Ensuring that our research can influence evidence-based policymaking and have an impact on the wider world.

An image of a student from Qatar graduating

We advise policy-makers around the world who are grappling with how to curb corruption in their countries and organisations and are seeking evidence-based solutions. We build on the latest theories of anti-corruption but, in line with latest research, recognise the importance of adapting theory to suit the demands and constraints of a particular context.

The Centre is constantly working to improve the evidence base about what works in tackling corruption and seeks to distil key findings into policy briefs, blogs and discussion papers to make them more accessible to practitioners.

Examples of our policy impact

Advising the UK government

Liz David-Barrett is currently advising the UK Department for International Development on its International Anti-Corruption programme, and has previously provided input for the UK National Anti-Corruption Strategy 2017-22. She is working with regulators in Jamaica and Uganda to build new tools and capacity for analysing corruption risks in public procurement.

Robert Barrington sits on the UK's post-Brexit procurement reform taskforce, advising the UK government's Cabinet Office on how to update the country's procurement regime and incorporate transparency, anti-corruption and open contracting provisions.

International institutions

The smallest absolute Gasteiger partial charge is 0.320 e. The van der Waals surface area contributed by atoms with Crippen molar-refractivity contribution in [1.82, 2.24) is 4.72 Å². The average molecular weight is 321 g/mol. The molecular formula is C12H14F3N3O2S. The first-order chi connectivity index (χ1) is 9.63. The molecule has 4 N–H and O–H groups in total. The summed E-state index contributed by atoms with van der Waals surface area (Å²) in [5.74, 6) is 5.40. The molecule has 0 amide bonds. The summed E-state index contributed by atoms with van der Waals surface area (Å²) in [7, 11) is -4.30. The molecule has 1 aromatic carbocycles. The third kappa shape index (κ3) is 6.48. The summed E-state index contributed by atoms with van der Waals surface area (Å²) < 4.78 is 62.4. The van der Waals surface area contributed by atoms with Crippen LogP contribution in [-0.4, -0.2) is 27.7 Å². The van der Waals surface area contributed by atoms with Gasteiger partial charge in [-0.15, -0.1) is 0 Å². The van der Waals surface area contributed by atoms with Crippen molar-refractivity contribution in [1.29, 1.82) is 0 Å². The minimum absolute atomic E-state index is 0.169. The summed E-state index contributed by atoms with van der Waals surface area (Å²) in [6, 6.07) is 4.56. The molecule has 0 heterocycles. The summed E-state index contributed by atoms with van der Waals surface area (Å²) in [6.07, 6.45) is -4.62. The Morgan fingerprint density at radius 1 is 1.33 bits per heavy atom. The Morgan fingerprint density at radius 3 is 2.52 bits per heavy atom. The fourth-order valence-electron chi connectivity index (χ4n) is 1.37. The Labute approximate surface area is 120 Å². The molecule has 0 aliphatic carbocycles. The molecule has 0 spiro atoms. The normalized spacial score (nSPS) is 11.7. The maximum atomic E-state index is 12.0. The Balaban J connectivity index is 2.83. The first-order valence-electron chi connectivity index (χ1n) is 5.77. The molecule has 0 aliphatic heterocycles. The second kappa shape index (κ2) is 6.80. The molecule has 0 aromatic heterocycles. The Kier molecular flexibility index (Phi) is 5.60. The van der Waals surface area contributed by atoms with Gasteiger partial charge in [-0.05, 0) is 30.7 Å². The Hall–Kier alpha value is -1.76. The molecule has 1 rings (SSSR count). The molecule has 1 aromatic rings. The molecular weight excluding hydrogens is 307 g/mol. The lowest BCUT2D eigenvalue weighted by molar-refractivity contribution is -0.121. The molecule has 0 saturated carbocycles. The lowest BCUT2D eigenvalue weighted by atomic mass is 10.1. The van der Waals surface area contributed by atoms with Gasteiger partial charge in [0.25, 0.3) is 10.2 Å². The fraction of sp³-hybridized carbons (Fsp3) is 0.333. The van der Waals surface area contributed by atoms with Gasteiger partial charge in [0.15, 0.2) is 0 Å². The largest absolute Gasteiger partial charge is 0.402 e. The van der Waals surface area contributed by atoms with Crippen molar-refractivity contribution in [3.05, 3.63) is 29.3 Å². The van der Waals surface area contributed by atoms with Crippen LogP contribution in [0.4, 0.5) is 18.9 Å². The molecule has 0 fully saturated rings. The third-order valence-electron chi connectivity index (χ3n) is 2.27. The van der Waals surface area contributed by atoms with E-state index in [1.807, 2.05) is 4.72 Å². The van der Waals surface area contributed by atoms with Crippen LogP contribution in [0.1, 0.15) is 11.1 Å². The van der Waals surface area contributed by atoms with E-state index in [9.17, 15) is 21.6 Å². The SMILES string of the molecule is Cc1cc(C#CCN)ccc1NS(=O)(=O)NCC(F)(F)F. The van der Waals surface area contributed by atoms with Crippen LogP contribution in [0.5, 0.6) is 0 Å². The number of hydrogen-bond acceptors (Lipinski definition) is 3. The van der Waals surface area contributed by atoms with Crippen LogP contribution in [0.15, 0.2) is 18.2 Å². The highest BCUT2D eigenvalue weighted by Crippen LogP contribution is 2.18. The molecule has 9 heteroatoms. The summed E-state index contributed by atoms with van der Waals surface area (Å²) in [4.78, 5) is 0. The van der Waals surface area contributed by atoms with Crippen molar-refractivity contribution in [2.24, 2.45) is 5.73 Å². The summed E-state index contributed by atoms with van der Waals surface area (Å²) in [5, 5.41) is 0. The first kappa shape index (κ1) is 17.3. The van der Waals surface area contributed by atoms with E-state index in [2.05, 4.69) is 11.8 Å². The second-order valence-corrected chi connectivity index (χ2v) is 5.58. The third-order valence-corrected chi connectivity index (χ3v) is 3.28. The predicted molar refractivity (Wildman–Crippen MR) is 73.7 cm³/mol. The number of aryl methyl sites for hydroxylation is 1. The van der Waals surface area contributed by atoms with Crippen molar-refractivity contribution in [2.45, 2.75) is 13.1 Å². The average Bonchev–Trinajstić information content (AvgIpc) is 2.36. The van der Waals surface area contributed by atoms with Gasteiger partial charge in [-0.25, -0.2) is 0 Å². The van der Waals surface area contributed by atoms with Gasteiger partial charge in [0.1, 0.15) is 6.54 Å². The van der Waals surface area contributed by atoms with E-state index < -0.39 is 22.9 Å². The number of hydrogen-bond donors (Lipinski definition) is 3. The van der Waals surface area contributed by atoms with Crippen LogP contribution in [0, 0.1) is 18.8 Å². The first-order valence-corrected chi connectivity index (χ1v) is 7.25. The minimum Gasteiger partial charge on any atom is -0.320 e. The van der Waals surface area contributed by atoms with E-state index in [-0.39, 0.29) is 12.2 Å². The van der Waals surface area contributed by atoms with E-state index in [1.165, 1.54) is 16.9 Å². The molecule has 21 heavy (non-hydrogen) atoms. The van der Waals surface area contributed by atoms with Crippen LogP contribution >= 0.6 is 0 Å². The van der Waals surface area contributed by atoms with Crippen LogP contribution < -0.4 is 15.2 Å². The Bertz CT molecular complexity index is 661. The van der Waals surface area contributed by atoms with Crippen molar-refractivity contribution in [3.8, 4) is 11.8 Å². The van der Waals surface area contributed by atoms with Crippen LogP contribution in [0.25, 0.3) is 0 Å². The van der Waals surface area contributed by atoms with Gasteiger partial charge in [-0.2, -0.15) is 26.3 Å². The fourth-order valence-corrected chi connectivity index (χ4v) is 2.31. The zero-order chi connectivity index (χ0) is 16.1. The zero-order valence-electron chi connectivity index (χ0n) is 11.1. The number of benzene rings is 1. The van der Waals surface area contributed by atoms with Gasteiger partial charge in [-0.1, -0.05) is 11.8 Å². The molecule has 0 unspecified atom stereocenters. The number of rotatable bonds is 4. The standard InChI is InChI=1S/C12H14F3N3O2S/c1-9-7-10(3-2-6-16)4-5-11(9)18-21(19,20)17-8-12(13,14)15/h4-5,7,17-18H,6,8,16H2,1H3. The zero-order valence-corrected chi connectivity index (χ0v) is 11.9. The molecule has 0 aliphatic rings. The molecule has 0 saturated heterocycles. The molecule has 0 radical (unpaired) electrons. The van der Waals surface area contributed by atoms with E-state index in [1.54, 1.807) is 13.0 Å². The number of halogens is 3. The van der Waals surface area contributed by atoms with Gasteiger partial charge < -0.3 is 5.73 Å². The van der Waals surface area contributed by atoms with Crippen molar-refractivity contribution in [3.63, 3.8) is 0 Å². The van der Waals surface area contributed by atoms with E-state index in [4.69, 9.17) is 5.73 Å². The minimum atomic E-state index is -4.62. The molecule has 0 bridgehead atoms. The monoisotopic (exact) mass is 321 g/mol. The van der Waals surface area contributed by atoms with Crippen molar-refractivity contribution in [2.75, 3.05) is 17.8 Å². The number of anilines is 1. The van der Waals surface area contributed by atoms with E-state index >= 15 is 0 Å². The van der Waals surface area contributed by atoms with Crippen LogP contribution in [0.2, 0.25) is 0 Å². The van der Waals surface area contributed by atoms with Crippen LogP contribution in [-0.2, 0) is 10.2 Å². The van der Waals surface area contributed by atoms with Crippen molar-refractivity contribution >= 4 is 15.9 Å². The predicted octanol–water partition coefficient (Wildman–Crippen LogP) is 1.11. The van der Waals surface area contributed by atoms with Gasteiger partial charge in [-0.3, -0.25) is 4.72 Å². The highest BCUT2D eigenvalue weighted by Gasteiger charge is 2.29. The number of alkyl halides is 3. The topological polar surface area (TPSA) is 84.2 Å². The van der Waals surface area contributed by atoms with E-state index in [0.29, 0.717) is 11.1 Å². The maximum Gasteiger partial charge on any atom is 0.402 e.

CSC senior researchers advise the G20's Anti-Corruption Working Group, as well as contributing to the UN's consultation about key themes for the Special Session on Corruption (UNGASS)  in 2021.

International investors

Robert Barington was the technical advisor for the International Corporate Governance Network's Guidance on Anti-Corruption Practices, published in 2020 and providing advice for institutional investors in 45 countries representing $54 trillion.

Standards in Public Life

Corruption is often described as the abuse of entrusted power or public office for private gain.  Public standards are an important check on corruption and the UK's Nolan Principles embody the standards expected of public officials and politicians. The Principles are overseen by the Committee on Standards in Public Life (CSPL), whose evidence-based recommendations and reports have led to the establishment of many of the standards bodies that exist today. The Committee recently commissioned a report by Rebecca Dobson Phillips, which provides an overview of the standards landscape and highlights some of the new and emerging challenges facing those in charge of upholding public standards.

Government consultations

CSC researchers regularly feed into government consultations, including recently the UK consultations on Freeports and the Integrated Review.

Dialogues and briefings

Many governments and multinational companies want to keep in touch with the latest research and trends on corruption. Our CSC researchers are regularly in active but discreet dialogue with governments and companies around the world.

Public policy & consultation submissions